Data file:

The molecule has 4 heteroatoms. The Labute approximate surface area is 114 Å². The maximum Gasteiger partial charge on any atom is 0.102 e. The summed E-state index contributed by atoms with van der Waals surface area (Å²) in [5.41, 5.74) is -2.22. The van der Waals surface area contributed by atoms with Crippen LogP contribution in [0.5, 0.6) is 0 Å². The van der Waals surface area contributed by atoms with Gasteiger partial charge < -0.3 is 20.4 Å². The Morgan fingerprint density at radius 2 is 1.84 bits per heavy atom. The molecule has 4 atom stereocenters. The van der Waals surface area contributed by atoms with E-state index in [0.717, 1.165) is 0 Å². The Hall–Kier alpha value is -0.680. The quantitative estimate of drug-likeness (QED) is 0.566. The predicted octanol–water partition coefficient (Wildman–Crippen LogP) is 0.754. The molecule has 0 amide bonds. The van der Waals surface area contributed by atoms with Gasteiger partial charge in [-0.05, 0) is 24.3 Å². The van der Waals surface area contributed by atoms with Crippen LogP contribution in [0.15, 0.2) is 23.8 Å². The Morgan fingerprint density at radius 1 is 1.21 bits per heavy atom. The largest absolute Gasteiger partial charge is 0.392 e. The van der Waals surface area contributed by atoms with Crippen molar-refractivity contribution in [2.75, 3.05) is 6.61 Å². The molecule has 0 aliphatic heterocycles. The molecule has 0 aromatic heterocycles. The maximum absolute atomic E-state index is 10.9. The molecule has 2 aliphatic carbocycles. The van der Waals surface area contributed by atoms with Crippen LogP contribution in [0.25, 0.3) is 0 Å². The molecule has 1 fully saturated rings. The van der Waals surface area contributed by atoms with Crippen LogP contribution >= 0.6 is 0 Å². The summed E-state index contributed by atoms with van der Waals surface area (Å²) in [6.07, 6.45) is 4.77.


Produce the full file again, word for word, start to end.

The molecule has 4 heteroatoms. The Labute approximate surface area is 114 Å². The maximum Gasteiger partial charge on any atom is 0.102 e. The summed E-state index contributed by atoms with van der Waals surface area (Å²) in [5.41, 5.74) is -2.22. The van der Waals surface area contributed by atoms with Crippen LogP contribution in [0.5, 0.6) is 0 Å². The van der Waals surface area contributed by atoms with Gasteiger partial charge < -0.3 is 20.4 Å². The Morgan fingerprint density at radius 2 is 1.84 bits per heavy atom. The molecule has 4 atom stereocenters. The van der Waals surface area contributed by atoms with E-state index in [0.717, 1.165) is 0 Å². The Hall–Kier alpha value is -0.680. The quantitative estimate of drug-likeness (QED) is 0.566. The predicted octanol–water partition coefficient (Wildman–Crippen LogP) is 0.754. The molecule has 0 amide bonds. The van der Waals surface area contributed by atoms with Gasteiger partial charge in [-0.05, 0) is 24.3 Å². The van der Waals surface area contributed by atoms with Crippen LogP contribution in [0.15, 0.2) is 23.8 Å². The Morgan fingerprint density at radius 1 is 1.21 bits per heavy atom. The largest absolute Gasteiger partial charge is 0.392 e. The van der Waals surface area contributed by atoms with Crippen molar-refractivity contribution in [2.75, 3.05) is 6.61 Å². The molecule has 0 aliphatic heterocycles. The molecule has 0 aromatic heterocycles. The maximum absolute atomic E-state index is 10.9. The molecule has 2 aliphatic carbocycles. The van der Waals surface area contributed by atoms with Crippen LogP contribution in [0.25, 0.3) is 0 Å². The molecule has 1 fully saturated rings. The van der Waals surface area contributed by atoms with Crippen LogP contribution >= 0.6 is 0 Å². The summed E-state index contributed by atoms with van der Waals surface area (Å²) in [6.07, 6.45) is 4.77.